Big Star treats rapt crowd to luminous set with rare NYC performance in Brooklyn

In an expansive mood midway through a performance Wednesday at the Masonic Temple in Fort Greene, Brooklyn, singer and guitarist Alex Chilton opened his arms wide and stepped to the microphone to address an audience shouting requests.

“Speak your minds, as if it were a Tea Party,” he cracked.

It was far more congenial than all that, and for good reason: Chilton was there for a rare performance with his cult band, the power-pop progenitor Big Star — the first time the group had played a full set in New York since 1996, drummer Jody Stephens noted.

Chilton and Stephens are the only original members (guitarist Chris Bell died in 1978, and bassist Andy Hummel left in 1973 for his senior year in college), augmented on stage by Jon Auer and Ken Stringfellow of the Posies on guitar and bass, respectively. Together, they delivered an 85-minute set of jaw-dropping musicianship on song after brilliant song.

Here are three particularly noteworthy elements of a show that was basically one big highlight:

1. Alex Chilton. Alex. Chilton. At least as much myth as man, the one-time Box Tops leader looks like an unassuming middle-aged guy, until he sings. His voice seemed to have barely aged at all, and he handled raucous numbers like opener “In the Street” with the same easy grace he showed on the earnest, delicate coming-of-age love song “Thirteen.” His guitar playing isn’t too shabby, either.

2. Jon Auer and Ken Stringfellow. Not that anyone could fully replace Chris Bell or Andy Hummel, but Auer and Stringfellow come as close as possible. They’re ace musicians with a dream gig, and they made it count: Auer sang a gorgeous lead on Bell’s aching “I Am the Cosmos,” Stringfellow handled the snaky groove of “Feel” and the way the pair harmonized with Chilton on “Thirteen” was one of the most beautiful sounds you could ever hope to hear. Lest we overlook him, Stephens was excellent, too, with spot-on rhythm throughout and tuneful vocals on a handful of songs including “For You.”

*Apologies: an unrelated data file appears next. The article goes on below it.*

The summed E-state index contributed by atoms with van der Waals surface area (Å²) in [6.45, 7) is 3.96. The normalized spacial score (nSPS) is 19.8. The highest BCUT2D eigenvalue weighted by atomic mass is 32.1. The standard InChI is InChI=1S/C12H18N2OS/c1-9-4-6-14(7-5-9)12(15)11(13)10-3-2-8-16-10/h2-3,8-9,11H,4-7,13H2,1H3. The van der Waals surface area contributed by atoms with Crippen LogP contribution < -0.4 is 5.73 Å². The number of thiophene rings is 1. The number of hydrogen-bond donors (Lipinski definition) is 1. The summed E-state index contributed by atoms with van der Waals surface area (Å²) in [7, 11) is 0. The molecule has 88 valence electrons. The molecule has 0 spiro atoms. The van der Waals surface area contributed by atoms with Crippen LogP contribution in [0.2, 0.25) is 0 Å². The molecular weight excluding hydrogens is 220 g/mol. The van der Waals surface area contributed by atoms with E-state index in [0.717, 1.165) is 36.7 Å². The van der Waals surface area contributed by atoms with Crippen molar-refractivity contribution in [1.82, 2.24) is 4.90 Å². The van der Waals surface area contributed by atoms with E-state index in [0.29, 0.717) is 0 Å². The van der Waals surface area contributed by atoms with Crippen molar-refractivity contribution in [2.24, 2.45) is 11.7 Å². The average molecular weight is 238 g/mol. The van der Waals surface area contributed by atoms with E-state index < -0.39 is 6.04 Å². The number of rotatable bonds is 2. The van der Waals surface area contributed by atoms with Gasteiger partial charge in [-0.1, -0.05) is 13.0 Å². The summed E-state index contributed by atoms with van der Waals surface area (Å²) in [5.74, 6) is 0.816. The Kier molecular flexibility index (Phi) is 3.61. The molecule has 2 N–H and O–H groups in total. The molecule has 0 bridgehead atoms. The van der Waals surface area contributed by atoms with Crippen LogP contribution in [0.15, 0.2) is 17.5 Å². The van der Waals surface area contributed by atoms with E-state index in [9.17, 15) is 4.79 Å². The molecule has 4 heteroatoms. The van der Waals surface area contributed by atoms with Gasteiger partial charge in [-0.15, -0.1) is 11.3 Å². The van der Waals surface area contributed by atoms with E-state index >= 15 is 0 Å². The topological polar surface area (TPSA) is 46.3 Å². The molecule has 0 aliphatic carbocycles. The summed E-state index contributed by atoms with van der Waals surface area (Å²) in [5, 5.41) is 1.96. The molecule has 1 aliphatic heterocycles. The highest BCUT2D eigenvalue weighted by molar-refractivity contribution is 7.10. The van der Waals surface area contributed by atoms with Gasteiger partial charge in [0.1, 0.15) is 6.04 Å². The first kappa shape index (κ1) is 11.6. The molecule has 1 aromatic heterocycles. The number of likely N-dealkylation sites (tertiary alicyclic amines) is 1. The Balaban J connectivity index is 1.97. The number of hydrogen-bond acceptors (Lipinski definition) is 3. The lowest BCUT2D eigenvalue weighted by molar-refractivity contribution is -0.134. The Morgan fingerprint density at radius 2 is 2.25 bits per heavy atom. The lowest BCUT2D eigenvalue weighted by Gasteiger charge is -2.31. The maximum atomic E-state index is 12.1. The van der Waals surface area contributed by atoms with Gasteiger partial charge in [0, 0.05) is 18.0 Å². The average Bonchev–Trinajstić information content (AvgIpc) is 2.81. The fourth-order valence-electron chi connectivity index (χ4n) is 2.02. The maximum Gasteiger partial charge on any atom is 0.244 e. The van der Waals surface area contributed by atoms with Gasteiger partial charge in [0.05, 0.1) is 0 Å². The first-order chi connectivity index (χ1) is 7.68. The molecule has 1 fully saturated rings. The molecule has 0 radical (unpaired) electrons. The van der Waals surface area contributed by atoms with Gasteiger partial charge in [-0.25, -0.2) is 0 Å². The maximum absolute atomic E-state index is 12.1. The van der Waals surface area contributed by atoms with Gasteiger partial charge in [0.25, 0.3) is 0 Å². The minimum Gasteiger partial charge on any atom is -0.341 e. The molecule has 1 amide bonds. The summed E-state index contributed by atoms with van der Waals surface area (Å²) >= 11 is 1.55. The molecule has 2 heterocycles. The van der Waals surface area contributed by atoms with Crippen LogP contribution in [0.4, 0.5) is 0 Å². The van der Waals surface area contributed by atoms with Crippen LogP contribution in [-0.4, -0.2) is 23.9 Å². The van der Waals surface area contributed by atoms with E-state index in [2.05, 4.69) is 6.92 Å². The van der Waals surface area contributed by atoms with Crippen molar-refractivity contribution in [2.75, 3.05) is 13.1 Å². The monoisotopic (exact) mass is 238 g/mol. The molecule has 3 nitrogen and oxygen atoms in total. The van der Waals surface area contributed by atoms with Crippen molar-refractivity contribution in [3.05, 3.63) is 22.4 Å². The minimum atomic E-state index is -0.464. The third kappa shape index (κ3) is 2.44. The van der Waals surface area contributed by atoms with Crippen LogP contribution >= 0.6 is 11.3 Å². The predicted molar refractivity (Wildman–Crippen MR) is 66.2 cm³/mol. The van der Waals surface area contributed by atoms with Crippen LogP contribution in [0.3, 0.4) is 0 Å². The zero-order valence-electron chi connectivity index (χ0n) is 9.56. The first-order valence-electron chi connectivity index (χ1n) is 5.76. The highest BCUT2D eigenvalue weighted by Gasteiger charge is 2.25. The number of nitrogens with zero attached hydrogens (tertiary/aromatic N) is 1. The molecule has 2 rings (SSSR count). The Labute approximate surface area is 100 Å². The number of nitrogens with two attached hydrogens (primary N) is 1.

3. The songs. Implausible as it seems, every song on Big Star’s first three albums is a gem, and they sounded as vibrant in concert as they ever have. Tight as the band was, they managed to find that charming, slightly ramshackle middle ground where nothing sounds over-rehearsed (probably not that tough, given that Big Star only plays a handful of gigs every year).

The set list included perhaps a few too many numbers from Big Star’s 2005 comeback, “In Space,” and not enough from the third album, helpfully titled “Third” (and also known as “Sister Lovers”) — especially given the release in September of “Keep an Eye on the Sky,” a boxed set chronicling the band’s original incarnation(s). But there’s no arguing with “The Ballad of El Goodo,” which featured delicate, chiming guitars and full vocal harmonies on the refrain, or “September Gurls,” one of the most delightful pop songs ever written.

After ending with “Thank You Friends,” the band returned to perform a cover of Todd Rundgren’s “Slut” for an encore. The audience stayed for a few minutes afterward, clamoring for more before a harsh fluorescent wake-up call from the house lights signaled the show was definitely over.

Set list
1. In the Street
2. Don’t Lie to Me
3. When My Baby’s Beside Me
4. I Am the Cosmos
5. Way Out West
6. Till the End of the Day
7. February’s Quiet
8. The Ballad of El Goodo
9. Daisy Glaze
10. Do You Wanna Make It
11. Thirteen
12. Patty Girl
13. Back of a Car
14. A Whole New Thing
15. Lady Sweet
16. For You
17. Feel
18. September Gurls
19. Mine Exclusively
20. Thank You Friends
21. Slut

  4 comments for “Big Star treats rapt crowd to luminous set with rare NYC performance in Brooklyn

  1. brad
    November 21, 2009 at 5:27 pm

    THey also did Parry girl..

  2. November 25, 2009 at 11:12 am

    Thanks for the kind words and for sharing your account of the evening, it’s appreciated and always nice to see. The audiences enthusiasm was pretty touching.

    We did play “Patty Girl” and a song I sang called “February’s Quiet” possibly where you noted “Best Chance…” which I would love to have played but didn’t.

    We all had a great time…wish we could play more often.

    Thanks again.


    P.S. I am still working with John Fry here at Ardent Studios/Music. We have a new release on the Ardent Music label, a creative little band called Star & Micey ( Luther Dickinson and I make cameo appearances on it.

  3. Listen, Dammit
    November 27, 2009 at 7:44 am

    Thank you, Jody, for your help with the set list. And, of course, for all the amazing music.

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